While South Africa’s power utility Eskom is trapped in immediate challenges, mainly the rush to plug a major capacity hole in the national power grid, the world around it is changing fast causing the need for readjustments in the business model of traditional power utilities.
This view is clearly paintable from the 13th PwC Annual Power and Utilities Survey results released yesterday. Comments from the survey are pillared by the observation that power utilities across the globe are facing “disruptive forces”and are preparing to adjust to the potentially disorientating changes. Decentralised generation is a major theme.
Angeli Hoekstra, PwC Power & Utilities Leader for Southern Africa, said “Power utility companies will need to respond to these changes to not be eclipsed by technological and market change”.
While Eskom is expected to remain a monopoly for the foreseeable future seeds of disruption have been planted via the emergence of the renewable power movement in South Africa. Fears about Eskom’s insufficient capacity are driving households into alternative plans and mainly via solar technology.
As international investors flock into the country to take advantage of the Renewable Energy Independent Power Producer Programme (REIPP) technology advancement is following suit. These technologies will certainly find a gap in the market even though the REIPP is channelled via Eskom.
Local and international entrepreneurs are already betting for the opening up of the market. Examples include a plan by Black Lite Solar to establish a thin film solar manufacturing facility in the Eastern Cape. Local businessman, Ajay Lalu and partners teamed up with German power technologies giant Manz to establish the facility. The investment is clearly designed to take advantage of opportunities emerging out of the REIPP.
Black Lite Solar CEO Sanjay Soni has recently said renewable energy has a greater role to play in the country’s energy mix with the domestic and commercial rooftop market yet to take off. He reckons the South African domestic and commercial rooftop market could be as high 10GW by 2030.
The PwC report noted that “Disruptive forces – distributed power generation, technology changes, and a new breed of customer – mean that the traditional power utilities business model which has endured for decades is under threat”. This is recognised by overwhelming majority of respondents in the global survey.
The PwC report stated that “Many in the industry expect the existing power utility business model in their market to transform or even be unrecognisable in the period between now and 2030. The majority of utility companies (94%) predict complete transformation or important changes to the power utility business model”.
Hoekstra said “Decentralised generation is already eating into revenues of power utility companies in mainly developed countries and partly marginalising conventional generation. Ultimately it could shrink the role of unwary power utility companies to operators of back-up infrastructure.”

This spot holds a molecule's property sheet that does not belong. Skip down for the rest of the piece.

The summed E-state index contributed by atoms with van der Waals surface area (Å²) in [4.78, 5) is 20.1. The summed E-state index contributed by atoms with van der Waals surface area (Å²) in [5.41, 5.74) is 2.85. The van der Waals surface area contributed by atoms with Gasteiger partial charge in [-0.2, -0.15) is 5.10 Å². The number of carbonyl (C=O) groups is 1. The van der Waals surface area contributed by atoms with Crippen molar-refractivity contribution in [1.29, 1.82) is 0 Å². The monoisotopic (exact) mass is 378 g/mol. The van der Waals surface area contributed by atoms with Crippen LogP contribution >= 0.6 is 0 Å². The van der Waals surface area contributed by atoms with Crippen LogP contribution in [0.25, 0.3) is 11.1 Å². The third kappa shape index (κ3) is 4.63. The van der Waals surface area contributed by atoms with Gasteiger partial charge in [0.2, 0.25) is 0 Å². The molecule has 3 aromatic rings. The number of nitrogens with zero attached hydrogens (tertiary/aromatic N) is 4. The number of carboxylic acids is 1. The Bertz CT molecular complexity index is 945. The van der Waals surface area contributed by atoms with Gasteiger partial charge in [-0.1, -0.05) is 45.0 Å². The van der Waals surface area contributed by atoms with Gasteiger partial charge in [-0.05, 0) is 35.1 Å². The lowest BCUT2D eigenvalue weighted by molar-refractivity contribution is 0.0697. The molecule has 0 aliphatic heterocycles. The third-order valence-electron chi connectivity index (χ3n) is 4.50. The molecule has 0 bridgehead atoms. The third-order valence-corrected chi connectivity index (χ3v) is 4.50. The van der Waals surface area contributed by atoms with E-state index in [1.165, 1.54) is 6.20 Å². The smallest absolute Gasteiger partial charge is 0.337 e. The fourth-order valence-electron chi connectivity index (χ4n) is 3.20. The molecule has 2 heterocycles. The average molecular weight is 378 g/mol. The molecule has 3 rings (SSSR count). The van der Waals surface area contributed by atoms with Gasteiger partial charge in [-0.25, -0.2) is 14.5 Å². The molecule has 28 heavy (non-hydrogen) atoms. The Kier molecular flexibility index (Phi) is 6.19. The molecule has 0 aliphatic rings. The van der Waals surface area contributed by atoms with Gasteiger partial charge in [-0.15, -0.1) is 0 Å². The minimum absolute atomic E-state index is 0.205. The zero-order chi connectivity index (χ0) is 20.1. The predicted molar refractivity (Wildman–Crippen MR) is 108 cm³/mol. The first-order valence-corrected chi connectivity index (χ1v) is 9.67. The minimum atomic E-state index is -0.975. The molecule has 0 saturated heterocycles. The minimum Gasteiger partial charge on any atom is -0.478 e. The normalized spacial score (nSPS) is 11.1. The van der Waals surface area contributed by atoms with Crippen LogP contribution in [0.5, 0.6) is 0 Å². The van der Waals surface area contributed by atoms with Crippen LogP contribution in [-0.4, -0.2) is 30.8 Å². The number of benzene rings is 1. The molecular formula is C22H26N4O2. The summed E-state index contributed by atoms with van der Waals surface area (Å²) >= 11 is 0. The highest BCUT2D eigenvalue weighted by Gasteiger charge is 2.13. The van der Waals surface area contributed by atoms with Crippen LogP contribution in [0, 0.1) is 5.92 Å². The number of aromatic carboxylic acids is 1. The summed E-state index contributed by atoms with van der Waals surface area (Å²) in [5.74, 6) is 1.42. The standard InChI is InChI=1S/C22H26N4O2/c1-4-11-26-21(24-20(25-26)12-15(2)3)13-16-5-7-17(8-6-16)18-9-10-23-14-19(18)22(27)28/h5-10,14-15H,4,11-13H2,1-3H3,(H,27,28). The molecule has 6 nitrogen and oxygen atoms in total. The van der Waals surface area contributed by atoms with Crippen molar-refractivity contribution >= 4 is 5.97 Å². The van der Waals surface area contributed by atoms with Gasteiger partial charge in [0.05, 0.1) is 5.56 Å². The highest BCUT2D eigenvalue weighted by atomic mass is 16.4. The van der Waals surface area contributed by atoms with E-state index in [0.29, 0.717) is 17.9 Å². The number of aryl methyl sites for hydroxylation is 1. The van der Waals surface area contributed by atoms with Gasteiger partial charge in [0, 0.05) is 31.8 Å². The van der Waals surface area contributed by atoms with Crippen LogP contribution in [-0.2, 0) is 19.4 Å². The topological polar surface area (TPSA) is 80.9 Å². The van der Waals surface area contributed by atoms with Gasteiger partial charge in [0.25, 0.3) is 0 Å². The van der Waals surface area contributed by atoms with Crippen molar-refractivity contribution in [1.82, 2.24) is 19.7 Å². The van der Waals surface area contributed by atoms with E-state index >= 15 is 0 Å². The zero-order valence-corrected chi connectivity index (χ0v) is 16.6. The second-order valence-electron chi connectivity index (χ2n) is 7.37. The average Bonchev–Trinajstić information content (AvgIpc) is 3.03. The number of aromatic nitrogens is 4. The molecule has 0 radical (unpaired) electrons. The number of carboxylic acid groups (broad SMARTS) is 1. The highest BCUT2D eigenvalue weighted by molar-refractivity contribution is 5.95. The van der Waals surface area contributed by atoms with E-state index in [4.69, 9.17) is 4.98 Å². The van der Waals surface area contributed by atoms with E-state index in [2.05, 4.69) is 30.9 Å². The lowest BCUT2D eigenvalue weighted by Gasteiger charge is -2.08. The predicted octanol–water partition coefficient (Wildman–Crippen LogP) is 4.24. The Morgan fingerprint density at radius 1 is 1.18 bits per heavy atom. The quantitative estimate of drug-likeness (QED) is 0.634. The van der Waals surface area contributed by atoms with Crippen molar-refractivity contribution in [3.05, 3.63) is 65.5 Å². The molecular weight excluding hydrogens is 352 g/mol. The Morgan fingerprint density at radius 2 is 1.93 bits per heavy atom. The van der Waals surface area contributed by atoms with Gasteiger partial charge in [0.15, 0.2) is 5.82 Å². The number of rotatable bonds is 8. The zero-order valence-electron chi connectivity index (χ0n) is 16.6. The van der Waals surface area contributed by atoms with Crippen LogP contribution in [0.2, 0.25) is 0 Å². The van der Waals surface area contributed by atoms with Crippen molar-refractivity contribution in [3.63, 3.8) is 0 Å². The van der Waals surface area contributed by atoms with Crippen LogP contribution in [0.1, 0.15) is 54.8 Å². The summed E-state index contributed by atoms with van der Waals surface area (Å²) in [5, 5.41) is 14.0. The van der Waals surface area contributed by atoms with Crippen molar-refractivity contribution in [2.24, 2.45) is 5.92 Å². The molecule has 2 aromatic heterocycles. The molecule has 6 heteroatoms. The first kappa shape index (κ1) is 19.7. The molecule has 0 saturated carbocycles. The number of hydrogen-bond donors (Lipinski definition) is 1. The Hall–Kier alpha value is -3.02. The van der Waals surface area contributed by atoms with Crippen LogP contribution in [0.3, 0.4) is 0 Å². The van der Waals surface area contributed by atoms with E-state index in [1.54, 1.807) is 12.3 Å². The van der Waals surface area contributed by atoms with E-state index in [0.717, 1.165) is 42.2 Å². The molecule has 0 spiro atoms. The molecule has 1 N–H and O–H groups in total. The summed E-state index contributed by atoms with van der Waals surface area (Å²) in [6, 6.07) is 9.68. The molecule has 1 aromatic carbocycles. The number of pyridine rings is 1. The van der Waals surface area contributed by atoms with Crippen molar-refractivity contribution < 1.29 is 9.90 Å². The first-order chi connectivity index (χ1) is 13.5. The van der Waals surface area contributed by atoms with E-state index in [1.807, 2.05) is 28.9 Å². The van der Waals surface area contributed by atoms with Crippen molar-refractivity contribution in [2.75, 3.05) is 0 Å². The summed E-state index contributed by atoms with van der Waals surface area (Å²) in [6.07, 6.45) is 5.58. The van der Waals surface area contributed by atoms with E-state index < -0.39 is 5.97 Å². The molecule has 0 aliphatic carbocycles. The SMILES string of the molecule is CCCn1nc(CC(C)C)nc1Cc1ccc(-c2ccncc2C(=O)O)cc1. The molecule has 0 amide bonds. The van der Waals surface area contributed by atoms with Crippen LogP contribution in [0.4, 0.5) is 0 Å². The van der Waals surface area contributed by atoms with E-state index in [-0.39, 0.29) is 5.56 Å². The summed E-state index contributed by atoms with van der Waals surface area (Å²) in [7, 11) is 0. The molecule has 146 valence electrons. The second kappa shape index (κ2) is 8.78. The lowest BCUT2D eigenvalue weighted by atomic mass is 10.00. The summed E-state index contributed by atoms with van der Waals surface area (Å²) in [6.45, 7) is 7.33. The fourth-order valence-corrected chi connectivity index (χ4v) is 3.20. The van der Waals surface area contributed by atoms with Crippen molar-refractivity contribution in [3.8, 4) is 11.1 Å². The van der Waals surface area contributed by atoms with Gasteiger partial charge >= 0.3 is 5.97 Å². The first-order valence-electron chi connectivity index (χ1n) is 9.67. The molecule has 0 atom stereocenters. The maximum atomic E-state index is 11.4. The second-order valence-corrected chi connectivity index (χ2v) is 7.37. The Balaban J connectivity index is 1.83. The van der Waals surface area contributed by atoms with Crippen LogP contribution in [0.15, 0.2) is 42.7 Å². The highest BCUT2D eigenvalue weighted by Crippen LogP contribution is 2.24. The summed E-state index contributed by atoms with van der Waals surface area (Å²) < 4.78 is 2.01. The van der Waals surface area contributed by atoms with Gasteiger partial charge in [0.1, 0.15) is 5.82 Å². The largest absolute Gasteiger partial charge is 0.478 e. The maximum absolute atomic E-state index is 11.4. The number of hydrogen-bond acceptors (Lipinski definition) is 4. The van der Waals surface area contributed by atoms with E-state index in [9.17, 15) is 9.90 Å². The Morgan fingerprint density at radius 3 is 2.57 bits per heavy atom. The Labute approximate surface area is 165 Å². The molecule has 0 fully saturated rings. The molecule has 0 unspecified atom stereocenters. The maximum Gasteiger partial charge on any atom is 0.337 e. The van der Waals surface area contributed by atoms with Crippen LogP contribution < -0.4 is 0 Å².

Results of the survey shows that four in every ten (41%) of companies anticipate business model transformation and, a further 53% expect existing business models to undergo ‘important changes’. Very few (6%) of participants globally expect the business model to remain ‘more or less the same’.
However few participants in the Middle East and Africa (MEA) and South America anticipate transformation to their business models. Instead, most or all expect it to be similar to today but with “some important changes”.
The report noted that nearly two-thirds of companies believe there is a medium to high probability that distributive generation will deliver more than a 20% share of worldwide generation by 2030. More than half of companies (57%) say there is a high or very high likelihood that distributed generation will force utilities to significantly change their business models.
In addition the report noted that companies anticipate distributed generation to push up the price consumers pay for transmission and distribution. It will increase the proportion of fixed costs in the price of electricity.
The report added that if barriers can be overcome, distributed generation could set the scene for widespread industry transformation –with energy efficiency, falling solar prices, demand-side management and smart grid technology, heading up the list of developments.
The report added that the least impact is expected from offshore wind and from carbon capture and storage technology which remains hindered by feasibility and development problems. “Interestingly, the crucial breakthroughs required in stationary battery storage that would be needed for self-generation customers to break-free from dependence on the grid, appear too far off for most companies to foresee any significant impact for the time being”.
The report noted that new sources of fossil fuel will also have a major impact on the power market. Shale gas and tight oil are set to change the economies of the energy landscape. Already, the impact of shale gas on the market is reaching far beyond North America. “Important quantities of shale gas also exist in other countries, such as South Africa, Jordan and Chile, which have limited conventional oil and gas or in regions such as Europe where conventional own supplies are becoming depleted,” said Hoekstra. However, national energy policies, ‘above ground’ economics and local community politics as well as geology will be key factors determining the pattern of shale gas exploitation.